(This article belongs to the Special Issue Metal Organic Frameworks in Energy Storage)
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Open AccessArticle
Nanoporous Iron Oxide/Carbon Composites through In-Situ Deposition of Prussian Blue Nanoparticles on Graphene Oxide Nanosheets and Subsequent Thermal Treatment for Supercapacitor Applications
Nanomaterials 2019, 9(5), 776; https://doi.org/10.3390/nano9050776 - 21 May 2019
Cited by 6
Abstract
This work reports the successful preparation of nanoporous iron oxide/carbon composites through the in-situ growth of Prussian blue (PB) nanoparticles on the surface of graphene oxide (GO) nanosheets. The applied thermal treatment allows the conversion of PB nanoparticles into iron oxide (Fe2 [...] Read more.
This work reports the successful preparation of nanoporous iron oxide/carbon composites through the in-situ growth of Prussian blue (PB) nanoparticles on the surface of graphene oxide (GO) nanosheets. The applied thermal treatment allows the conversion of PB nanoparticles into iron oxide (Fe2O3) nanoparticles. The resulting iron oxide/carbon composite exhibits higher specific capacitance at all scan rates than pure GO and Fe2O3 electrodes due to the synergistic contribution of electric double-layer capacitance from GO and pseudocapacitance from Fe2O3. Notably, even at a high current density of 20 A g−1, the iron oxide/carbon composite still shows a high capacitance retention of 51%, indicating that the hybrid structure provides a highly accessible path for diffusion of electrolyte ions. Full article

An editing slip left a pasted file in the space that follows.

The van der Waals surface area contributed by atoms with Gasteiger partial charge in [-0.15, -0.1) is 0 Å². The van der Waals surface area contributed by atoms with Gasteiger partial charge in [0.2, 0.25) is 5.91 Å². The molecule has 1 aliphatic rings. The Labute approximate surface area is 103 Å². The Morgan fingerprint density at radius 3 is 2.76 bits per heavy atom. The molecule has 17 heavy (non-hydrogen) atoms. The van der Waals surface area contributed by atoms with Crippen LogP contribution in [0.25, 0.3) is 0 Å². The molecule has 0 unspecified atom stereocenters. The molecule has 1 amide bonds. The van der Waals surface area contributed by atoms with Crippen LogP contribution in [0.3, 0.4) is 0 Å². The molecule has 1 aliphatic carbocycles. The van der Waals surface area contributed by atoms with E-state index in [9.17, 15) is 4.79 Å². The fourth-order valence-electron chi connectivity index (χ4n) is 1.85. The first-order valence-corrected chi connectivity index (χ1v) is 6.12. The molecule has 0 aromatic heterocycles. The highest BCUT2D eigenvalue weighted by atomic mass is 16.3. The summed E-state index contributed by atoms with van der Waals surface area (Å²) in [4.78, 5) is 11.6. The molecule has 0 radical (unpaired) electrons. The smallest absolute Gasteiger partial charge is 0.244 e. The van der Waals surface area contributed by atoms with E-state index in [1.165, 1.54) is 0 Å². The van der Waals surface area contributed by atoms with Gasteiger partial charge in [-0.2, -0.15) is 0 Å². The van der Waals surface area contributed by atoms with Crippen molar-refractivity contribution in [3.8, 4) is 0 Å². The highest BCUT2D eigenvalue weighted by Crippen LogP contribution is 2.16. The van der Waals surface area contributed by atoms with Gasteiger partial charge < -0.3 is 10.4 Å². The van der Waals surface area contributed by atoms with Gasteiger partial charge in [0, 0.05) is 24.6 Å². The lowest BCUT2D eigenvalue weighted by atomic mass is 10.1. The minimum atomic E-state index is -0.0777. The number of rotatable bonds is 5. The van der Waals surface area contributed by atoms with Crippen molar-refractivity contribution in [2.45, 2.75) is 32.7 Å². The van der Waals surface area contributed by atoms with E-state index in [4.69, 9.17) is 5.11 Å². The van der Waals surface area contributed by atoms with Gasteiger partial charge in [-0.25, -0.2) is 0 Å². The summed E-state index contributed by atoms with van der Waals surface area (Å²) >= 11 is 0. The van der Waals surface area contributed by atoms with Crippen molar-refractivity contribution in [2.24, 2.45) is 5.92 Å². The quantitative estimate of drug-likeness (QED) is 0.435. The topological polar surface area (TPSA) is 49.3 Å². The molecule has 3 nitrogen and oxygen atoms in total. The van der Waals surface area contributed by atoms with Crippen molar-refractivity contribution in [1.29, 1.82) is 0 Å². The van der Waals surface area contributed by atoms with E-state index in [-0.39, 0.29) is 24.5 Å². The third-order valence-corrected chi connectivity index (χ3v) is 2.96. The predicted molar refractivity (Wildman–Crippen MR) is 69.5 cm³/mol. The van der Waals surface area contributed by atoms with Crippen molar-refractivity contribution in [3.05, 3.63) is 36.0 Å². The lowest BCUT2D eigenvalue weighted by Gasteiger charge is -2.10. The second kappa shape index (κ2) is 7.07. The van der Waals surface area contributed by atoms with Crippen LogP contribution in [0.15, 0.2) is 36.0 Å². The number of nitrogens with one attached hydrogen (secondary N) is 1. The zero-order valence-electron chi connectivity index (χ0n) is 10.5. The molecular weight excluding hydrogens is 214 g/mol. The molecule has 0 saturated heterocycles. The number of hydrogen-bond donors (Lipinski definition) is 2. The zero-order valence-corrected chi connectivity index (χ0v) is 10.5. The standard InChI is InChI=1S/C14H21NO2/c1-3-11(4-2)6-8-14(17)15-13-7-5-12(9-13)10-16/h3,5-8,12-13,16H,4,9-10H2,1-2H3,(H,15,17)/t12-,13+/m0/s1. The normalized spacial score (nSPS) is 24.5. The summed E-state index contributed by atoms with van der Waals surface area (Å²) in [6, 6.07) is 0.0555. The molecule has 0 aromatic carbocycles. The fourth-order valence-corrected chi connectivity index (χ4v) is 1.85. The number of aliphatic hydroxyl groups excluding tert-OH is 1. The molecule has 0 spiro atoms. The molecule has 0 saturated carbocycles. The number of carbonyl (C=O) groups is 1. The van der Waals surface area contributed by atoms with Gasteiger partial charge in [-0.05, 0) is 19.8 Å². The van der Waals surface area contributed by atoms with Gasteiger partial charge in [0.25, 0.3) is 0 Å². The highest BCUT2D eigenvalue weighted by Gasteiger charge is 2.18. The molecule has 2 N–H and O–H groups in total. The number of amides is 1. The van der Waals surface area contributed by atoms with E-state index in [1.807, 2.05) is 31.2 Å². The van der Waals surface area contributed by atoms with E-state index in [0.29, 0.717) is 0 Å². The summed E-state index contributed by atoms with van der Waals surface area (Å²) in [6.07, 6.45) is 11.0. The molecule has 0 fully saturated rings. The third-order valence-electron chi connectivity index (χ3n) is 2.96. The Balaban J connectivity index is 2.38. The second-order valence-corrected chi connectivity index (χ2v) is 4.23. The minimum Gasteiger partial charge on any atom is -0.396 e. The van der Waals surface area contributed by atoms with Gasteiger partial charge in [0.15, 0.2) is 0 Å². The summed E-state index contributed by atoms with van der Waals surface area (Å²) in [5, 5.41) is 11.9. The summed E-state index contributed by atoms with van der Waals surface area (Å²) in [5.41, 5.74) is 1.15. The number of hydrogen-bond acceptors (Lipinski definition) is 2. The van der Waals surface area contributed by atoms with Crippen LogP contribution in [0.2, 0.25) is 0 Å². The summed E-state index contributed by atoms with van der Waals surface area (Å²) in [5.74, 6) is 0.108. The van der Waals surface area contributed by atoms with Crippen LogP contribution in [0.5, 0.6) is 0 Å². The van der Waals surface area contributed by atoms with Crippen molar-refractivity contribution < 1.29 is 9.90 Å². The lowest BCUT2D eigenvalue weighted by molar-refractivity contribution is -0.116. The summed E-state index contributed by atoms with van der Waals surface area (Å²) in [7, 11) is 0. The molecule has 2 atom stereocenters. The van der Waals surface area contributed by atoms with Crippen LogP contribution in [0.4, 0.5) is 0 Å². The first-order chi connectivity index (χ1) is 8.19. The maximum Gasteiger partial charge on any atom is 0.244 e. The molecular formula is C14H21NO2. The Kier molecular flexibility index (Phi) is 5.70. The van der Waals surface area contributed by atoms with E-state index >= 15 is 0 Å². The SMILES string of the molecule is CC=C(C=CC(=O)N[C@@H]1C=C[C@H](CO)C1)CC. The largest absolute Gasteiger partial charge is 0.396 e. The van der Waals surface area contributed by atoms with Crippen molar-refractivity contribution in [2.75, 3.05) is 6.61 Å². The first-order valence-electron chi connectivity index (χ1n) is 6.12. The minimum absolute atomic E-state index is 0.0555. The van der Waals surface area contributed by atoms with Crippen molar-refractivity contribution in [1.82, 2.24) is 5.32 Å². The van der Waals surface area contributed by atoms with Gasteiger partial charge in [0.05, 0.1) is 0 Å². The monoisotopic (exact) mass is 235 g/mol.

(This article belongs to the Special Issue Metal Organic Frameworks in Energy Storage)
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Open AccessArticle
Predicting the Features of Methane Adsorption in Large Pore Metal-Organic Frameworks for Energy Storage
Nanomaterials 2018, 8(10), 818; https://doi.org/10.3390/nano8100818 - 11 Oct 2018
Cited by 7
Abstract
Currently, metal-organic frameworks (MOFs) are receiving significant attention as part of an international push to use their special properties in an extensive variety of energy applications. In particular, MOFs have exceptional potential for gas storage especially for methane and hydrogen for automobiles. However, [...] Read more.